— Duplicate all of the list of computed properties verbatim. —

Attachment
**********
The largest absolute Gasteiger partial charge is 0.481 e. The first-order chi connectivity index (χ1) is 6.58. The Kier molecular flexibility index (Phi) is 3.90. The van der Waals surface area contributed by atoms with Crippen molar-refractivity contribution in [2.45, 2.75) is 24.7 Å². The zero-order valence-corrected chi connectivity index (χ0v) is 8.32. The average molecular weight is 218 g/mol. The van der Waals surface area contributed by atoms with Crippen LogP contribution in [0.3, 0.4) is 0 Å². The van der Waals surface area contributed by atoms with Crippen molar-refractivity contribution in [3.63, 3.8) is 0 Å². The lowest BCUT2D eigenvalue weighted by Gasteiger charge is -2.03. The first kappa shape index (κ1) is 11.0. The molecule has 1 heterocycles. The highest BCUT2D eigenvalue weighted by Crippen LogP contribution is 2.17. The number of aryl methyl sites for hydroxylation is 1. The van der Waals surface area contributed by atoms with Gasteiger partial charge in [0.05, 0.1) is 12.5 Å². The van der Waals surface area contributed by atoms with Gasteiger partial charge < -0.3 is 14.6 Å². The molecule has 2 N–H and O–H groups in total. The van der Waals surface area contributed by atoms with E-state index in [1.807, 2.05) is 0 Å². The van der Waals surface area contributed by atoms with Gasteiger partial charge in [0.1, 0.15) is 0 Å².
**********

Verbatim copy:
The largest absolute Gasteiger partial charge is 0.481 e. The first-order chi connectivity index (χ1) is 6.58. The Kier molecular flexibility index (Phi) is 3.90. The van der Waals surface area contributed by atoms with Crippen molar-refractivity contribution in [2.45, 2.75) is 24.7 Å². The zero-order valence-corrected chi connectivity index (χ0v) is 8.32. The average molecular weight is 218 g/mol. The van der Waals surface area contributed by atoms with Crippen LogP contribution in [0.3, 0.4) is 0 Å². The van der Waals surface area contributed by atoms with Crippen molar-refractivity contribution in [3.63, 3.8) is 0 Å². The lowest BCUT2D eigenvalue weighted by Gasteiger charge is -2.03. The first kappa shape index (κ1) is 11.0. The molecule has 1 heterocycles. The highest BCUT2D eigenvalue weighted by Crippen LogP contribution is 2.17. The number of aryl methyl sites for hydroxylation is 1. The van der Waals surface area contributed by atoms with Gasteiger partial charge in [0.05, 0.1) is 12.5 Å². The van der Waals surface area contributed by atoms with Gasteiger partial charge < -0.3 is 14.6 Å². The molecule has 2 N–H and O–H groups in total. The van der Waals surface area contributed by atoms with E-state index in [1.807, 2.05) is 0 Å². The van der Waals surface area contributed by atoms with Gasteiger partial charge in [0.1, 0.15) is 0 Å².